Aside from a self-inflicted wound delivered by Santa Barbara City Administrator Jim Armstrong and a shouting match between Councilmember Dale Francisco and citizen crusader Kate Smith, City Hall’s controversial employee loan program emerged relatively unscathed from its first review by the council’s Finance Committee after the story broke three weeks ago.
Since 2001, City Hall has loaned a total of $4.8 million from General Fund reserves to 45 employees in order to attract and retain workers by helping them buy homes on the South Coast. Public-access TV talk-show host and City Hall watchdog Ernie Salomon has complained the program lacked sufficient oversight, that many of the loans were issued after the real estate market collapsed, and that some of the properties are now worth less than their loans are. Had that money not been loaned out, he claimed, the cash-strapped city’s reserves would be in better shape.
Armstrong emailed Lopez back, instructing him to take his time processing Molina’s request. Armstrong accidentally emailed his instruction to Molina, as well, who has since made hay of it in the pages of the Sound.
The Daily Sound has picked up the story and run with it. Last Friday, Sound reporter Josh Molina submitted a request for information to assistant administrator Marcelo Lopez, who then sent the request up to administrator Jim Armstrong. Armstrong emailed Lopez back, instructing him to take his time processing Molina’s request. Armstrong accidentally emailed his instruction to Molina, as well, who has since made hay of it in the pages of the Sound. Molina wound up getting a response to his request by Monday.
But according to an initial report issued by Finance Director Bob Samario, the loan program does not rise to the level of municipal scandal. Of the 48 loans issued, nine have been paid off entirely. Of the 36 loans — worth $3.8 million — remaining, $1.6 million in principal and interest have been paid off. None have been defaulted on. One is $5,000 in arrears. And two — worth $191,000 — are coming due soon and could be at risk. Samario said the average loan recipient had worked for City Hall 7.8 years. Three had worked for 20 years or more; 13, for three years or less. Three were department heads. And six have either retired or left City Hall. Although a handful of loans were issued after the market crashed, the City Council approved dipping into reserves to pay for them on three separate occasions. All those votes took place before the crash. They also took place when City Hall had more in reserves than city policy dictated. Since then, reserves have dropped to roughly 10 percent of what policy dictates.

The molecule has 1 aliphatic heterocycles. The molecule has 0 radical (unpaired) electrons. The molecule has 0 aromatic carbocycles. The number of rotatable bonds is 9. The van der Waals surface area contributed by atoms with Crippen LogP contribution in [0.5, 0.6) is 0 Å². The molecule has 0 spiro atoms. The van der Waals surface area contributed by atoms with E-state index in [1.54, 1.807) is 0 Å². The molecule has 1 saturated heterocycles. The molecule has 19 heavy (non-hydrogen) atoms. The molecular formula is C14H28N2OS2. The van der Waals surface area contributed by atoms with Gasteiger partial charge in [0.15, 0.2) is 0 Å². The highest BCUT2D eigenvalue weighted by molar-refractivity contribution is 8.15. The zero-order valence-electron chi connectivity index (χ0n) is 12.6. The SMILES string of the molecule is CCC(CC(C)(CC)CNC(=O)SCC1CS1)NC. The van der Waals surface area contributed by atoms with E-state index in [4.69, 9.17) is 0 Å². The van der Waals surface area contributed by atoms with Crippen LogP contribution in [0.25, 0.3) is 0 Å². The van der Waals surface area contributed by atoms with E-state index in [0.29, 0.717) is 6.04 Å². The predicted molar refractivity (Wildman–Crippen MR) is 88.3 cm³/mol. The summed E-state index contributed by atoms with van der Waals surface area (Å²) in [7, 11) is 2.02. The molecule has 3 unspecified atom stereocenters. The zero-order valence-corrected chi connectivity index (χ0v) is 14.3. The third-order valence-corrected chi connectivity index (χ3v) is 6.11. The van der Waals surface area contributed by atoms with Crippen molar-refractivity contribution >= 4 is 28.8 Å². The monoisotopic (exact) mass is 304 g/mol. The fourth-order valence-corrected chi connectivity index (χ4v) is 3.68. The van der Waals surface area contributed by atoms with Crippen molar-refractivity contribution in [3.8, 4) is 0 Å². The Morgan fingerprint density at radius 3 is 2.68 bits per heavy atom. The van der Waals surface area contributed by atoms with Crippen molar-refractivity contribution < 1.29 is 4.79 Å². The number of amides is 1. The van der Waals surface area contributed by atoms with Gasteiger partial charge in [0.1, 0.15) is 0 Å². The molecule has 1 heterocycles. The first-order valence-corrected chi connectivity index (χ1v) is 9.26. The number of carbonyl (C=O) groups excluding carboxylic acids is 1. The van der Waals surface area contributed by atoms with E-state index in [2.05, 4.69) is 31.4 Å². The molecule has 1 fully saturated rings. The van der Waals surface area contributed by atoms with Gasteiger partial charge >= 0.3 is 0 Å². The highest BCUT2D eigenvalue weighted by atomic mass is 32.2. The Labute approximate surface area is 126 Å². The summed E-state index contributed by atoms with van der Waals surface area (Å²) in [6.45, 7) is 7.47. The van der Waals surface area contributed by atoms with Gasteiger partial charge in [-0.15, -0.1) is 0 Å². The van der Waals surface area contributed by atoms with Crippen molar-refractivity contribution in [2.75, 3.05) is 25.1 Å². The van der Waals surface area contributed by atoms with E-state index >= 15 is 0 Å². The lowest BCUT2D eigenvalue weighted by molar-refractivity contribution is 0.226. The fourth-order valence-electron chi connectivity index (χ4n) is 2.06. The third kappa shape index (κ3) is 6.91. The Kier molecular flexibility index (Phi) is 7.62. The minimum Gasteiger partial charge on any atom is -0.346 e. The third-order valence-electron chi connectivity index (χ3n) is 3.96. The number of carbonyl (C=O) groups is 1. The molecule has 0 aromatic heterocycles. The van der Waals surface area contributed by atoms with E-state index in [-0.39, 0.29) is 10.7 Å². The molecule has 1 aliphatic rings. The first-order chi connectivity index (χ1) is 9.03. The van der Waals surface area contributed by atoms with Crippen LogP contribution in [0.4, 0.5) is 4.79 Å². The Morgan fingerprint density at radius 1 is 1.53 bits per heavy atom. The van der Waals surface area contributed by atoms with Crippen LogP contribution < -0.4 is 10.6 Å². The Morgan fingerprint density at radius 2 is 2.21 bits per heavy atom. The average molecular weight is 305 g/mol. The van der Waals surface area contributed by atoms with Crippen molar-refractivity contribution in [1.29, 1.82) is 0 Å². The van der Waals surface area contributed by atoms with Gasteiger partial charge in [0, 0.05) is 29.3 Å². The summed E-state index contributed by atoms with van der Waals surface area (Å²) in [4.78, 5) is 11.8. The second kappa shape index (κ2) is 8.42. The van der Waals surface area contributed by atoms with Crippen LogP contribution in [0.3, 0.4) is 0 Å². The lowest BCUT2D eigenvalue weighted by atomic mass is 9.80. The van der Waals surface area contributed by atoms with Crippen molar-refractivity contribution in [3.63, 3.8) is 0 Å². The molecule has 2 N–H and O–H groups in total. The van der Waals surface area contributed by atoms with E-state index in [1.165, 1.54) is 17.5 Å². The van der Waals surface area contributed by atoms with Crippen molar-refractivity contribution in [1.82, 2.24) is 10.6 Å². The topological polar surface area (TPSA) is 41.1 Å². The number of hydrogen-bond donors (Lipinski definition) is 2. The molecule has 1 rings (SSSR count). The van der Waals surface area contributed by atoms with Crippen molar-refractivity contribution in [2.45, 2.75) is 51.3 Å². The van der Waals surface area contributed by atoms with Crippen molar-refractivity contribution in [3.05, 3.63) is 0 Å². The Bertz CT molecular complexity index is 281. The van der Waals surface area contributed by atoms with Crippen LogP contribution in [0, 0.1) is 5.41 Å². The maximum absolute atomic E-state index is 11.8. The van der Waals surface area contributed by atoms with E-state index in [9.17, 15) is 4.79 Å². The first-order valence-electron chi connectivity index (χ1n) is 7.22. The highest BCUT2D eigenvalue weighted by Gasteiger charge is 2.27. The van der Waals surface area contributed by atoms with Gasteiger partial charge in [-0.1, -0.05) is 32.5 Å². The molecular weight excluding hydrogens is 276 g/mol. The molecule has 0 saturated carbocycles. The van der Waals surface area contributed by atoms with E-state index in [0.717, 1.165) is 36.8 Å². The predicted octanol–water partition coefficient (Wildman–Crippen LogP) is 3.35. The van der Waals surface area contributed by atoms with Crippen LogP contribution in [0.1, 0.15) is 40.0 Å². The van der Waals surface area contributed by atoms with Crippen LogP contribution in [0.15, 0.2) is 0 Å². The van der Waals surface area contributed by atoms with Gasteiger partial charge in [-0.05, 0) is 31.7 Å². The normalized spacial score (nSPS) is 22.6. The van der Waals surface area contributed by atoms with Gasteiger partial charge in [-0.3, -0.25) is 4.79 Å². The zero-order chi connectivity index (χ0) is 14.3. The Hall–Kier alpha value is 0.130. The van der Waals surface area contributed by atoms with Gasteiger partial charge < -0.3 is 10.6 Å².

Even Councilmember Michael Self, who has been harshly critical of the loan program in Sound articles, said she had no beef with the program or the employees who take advantage of it. She did express concern that the politically moribund Plan Santa Barbara has called for expanding the program. Councilmember Bendy White expressed concern that the loans did damage to the city’s reserves, but Samario insisted they had no impact.
To the extent there were fireworks, they came when Kate Smith — an outspoken critic of what she terms “the school-to-prison pipeline” — repeatedly chided Councilmember Francisco, chairing the meeting, to stop looking at the clock and pay attention. Francisco — who has locked horns with Smith before — would notify her of how much time she had left to speak every 30 seconds or so. When he announced that Smith’s two minutes at the mike were up, she refused to go, and a shouting match ensued. Francisco prevailed by killing the mike and adjourning the meeting until Smith left.